Screen Savor: Take Five

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“La La Land” Photo Credit: Lionsgate.“La La Land” Photo Credit: Lionsgate.

There are many things for which the year 2016 will be remembered, including one of the most divisive Presidential elections in the history of the United States. On the positive side, movies, long a reliable source of escapist entertainment didn’t disappoint. Considering that we will need plenty of this kind of pursuit in 2017 and beyond, here are my choices of the five best movies of 2016.

 

Moonlight (A24): Based on gay playwright Tarell McCraney’s short play “In Moonlight Black Boys Look Blue,” writer/director (and South Florida native) Barry Jenkins’ adaptation is nothing short of breathtaking. Set in the Liberty City neighborhood of Miami, “Moonlight” follows Chiron through three stages of life – from his childhood as the son of a single mother through his teen years of gay self-discovery to his solitary adulthood and his reunion with the love of his life. Every performance, from the three actors portraying the lead character, to Naomie Harris as Chiron’s mother, Mahershala Ali as the drug kingpin who takes Chiron into his care and musician-turned-actress Janelle Monáe as the kingpin’s girlfriend, is so pure and authentic you might think you are watching a documentary and not a drama.

“La La Land” (Lionsgate): Presented in Cinemascope, and starring Ryan Gosling and Emma Stone, writer/director Damien Chazelle’s singing and dancing love letter to Hollywood movie musicals and Los Angeles is a joy to behold. Taking viewers through a love story’s five seasons (from winter to winter), “La La Land” opens with an impressive freeway traffic jam song and dance number. Featuring the traditional movie musical formula in which characters break into song at a moment’s notice, the original tunes (by Justin Hurwitz and rising Broadway legends Benj Pasek and Justin Paul), including “City of Stars,” “A Lovely Night” and “Another Day of Sun,” are refreshing and memorable. “La La Land” has more in common with the big screen musicals of Baz Luhrmann than it does with the work of Stanley Donen, Vincente Minnelli or George Cukor, although Chazelle certainly owes a debt to all of these directors.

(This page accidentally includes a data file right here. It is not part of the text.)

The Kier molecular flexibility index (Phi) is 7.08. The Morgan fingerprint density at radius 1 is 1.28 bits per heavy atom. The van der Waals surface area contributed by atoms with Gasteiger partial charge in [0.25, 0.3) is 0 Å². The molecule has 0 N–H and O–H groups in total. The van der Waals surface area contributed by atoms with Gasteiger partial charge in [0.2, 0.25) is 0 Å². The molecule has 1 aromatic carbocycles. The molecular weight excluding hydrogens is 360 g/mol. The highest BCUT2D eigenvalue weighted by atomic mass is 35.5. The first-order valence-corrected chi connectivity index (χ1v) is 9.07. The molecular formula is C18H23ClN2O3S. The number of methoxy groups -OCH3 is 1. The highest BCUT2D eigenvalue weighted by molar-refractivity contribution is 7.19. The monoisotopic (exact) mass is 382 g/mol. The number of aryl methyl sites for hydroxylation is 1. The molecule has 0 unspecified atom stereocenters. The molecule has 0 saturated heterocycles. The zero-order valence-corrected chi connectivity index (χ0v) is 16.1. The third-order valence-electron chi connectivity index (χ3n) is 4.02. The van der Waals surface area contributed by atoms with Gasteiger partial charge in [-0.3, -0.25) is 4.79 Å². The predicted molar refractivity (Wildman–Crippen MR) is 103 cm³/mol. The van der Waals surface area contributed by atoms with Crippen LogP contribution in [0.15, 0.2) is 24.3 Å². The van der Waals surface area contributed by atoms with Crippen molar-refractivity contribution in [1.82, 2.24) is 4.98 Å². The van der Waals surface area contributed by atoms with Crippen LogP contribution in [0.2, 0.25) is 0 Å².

“Love & Friendship” (Amazon Studios/Roadside Attractions): Delightfully funny and engaging, Whit Stillman’s period piece is based on the Jane Austen novella “Lady Susan.” Stillman’s adaptation honors its origins, and yet manages to come across as incredibly modern and hip. It’s almost as if the characters are texting each other instead of corresponding by letter. Reuniting the director with the lead actresses (Kate Beckinsale and Chloe Sevigny) from his 1998 movie “The Last Days of Disco”, the film also features out actor and writer Stephen Fry. “Love & Friendship” does for the period piece what “La La Land” does for the original Hollywood musical; it invigorates it for the 21st century.

“Manchester By The Sea” (Amazon Studios): Having already proven that he has an ear for dialogue and a knack for transferring the way in which people speak and interact with each other from the page to the screen in movies such as the Oscar nominated “You Can Count On Me”, writer/director (and occasional actor) Kenneth Lonergan outdoes himself with the heavy duty and unflinching family tragedy “Manchester By The Sea.” Devastating, raw and real, with humorous touches throughout that allow his characters, as well as the audience, to breathe just a little easier, the film features searing performances by Casey Affleck, Michelle Williams and Lucas Hedges.

“Captain Fantastic” (Bleecker Street): Written and directed by Matt Ross, an actor known for HBO’s “Silicon Valley” and other films, “Captain Fantastic” lives up to its name. Takings viewers on an emotional voyage, “Captain Fantastic” is timely, necessary, enlightening and entertaining. The story is about Ben (Viggo Mortensen), a father raising his six kids way off the grid in the Pacific Northwest. Home-schooled and put through daily rigorous physical training, the kids hunt for their own food, each armed with various knives and assorted tools for such work. They are as self-sufficient as they are sheltered from the outside world. When the safety and seclusion of the sphere in which they exist is shattered by their mother’s suicide, the children and their father face what may be their greatest challenge yet.


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